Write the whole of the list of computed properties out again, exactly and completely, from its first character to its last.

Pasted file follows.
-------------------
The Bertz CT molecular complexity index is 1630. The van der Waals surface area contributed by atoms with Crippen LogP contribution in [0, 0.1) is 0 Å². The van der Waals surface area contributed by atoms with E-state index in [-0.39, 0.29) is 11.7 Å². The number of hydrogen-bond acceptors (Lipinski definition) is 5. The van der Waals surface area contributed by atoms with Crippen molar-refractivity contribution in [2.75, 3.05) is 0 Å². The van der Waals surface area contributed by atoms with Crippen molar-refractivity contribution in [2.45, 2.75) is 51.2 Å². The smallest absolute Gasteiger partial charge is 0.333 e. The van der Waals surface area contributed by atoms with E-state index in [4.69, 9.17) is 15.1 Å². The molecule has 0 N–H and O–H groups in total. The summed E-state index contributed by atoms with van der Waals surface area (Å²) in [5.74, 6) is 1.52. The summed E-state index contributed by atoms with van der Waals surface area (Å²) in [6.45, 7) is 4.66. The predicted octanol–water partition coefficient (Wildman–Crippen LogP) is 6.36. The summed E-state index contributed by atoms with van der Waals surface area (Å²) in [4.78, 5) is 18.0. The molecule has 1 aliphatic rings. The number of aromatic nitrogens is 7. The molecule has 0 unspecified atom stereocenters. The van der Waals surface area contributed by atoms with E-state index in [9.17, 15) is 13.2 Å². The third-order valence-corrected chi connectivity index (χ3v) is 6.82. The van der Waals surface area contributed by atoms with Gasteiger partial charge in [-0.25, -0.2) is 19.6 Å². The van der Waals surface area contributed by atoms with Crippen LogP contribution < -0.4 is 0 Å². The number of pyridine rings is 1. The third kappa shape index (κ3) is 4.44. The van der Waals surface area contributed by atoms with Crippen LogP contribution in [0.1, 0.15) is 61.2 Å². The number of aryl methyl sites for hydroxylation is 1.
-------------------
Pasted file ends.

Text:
The Bertz CT molecular complexity index is 1630. The van der Waals surface area contributed by atoms with Crippen LogP contribution in [0, 0.1) is 0 Å². The van der Waals surface area contributed by atoms with E-state index in [-0.39, 0.29) is 11.7 Å². The number of hydrogen-bond acceptors (Lipinski definition) is 5. The van der Waals surface area contributed by atoms with Crippen molar-refractivity contribution in [2.75, 3.05) is 0 Å². The van der Waals surface area contributed by atoms with Crippen molar-refractivity contribution in [2.45, 2.75) is 51.2 Å². The smallest absolute Gasteiger partial charge is 0.333 e. The van der Waals surface area contributed by atoms with E-state index in [4.69, 9.17) is 15.1 Å². The molecule has 0 N–H and O–H groups in total. The summed E-state index contributed by atoms with van der Waals surface area (Å²) in [5.74, 6) is 1.52. The summed E-state index contributed by atoms with van der Waals surface area (Å²) in [6.45, 7) is 4.66. The predicted octanol–water partition coefficient (Wildman–Crippen LogP) is 6.36. The summed E-state index contributed by atoms with van der Waals surface area (Å²) in [4.78, 5) is 18.0. The molecule has 1 aliphatic rings. The number of aromatic nitrogens is 7. The molecule has 0 unspecified atom stereocenters. The van der Waals surface area contributed by atoms with E-state index in [9.17, 15) is 13.2 Å². The third-order valence-corrected chi connectivity index (χ3v) is 6.82. The van der Waals surface area contributed by atoms with Gasteiger partial charge in [-0.25, -0.2) is 19.6 Å². The van der Waals surface area contributed by atoms with Crippen LogP contribution < -0.4 is 0 Å². The number of pyridine rings is 1. The third kappa shape index (κ3) is 4.44. The van der Waals surface area contributed by atoms with Crippen LogP contribution in [0.1, 0.15) is 61.2 Å². The number of aryl methyl sites for hydroxylation is 1.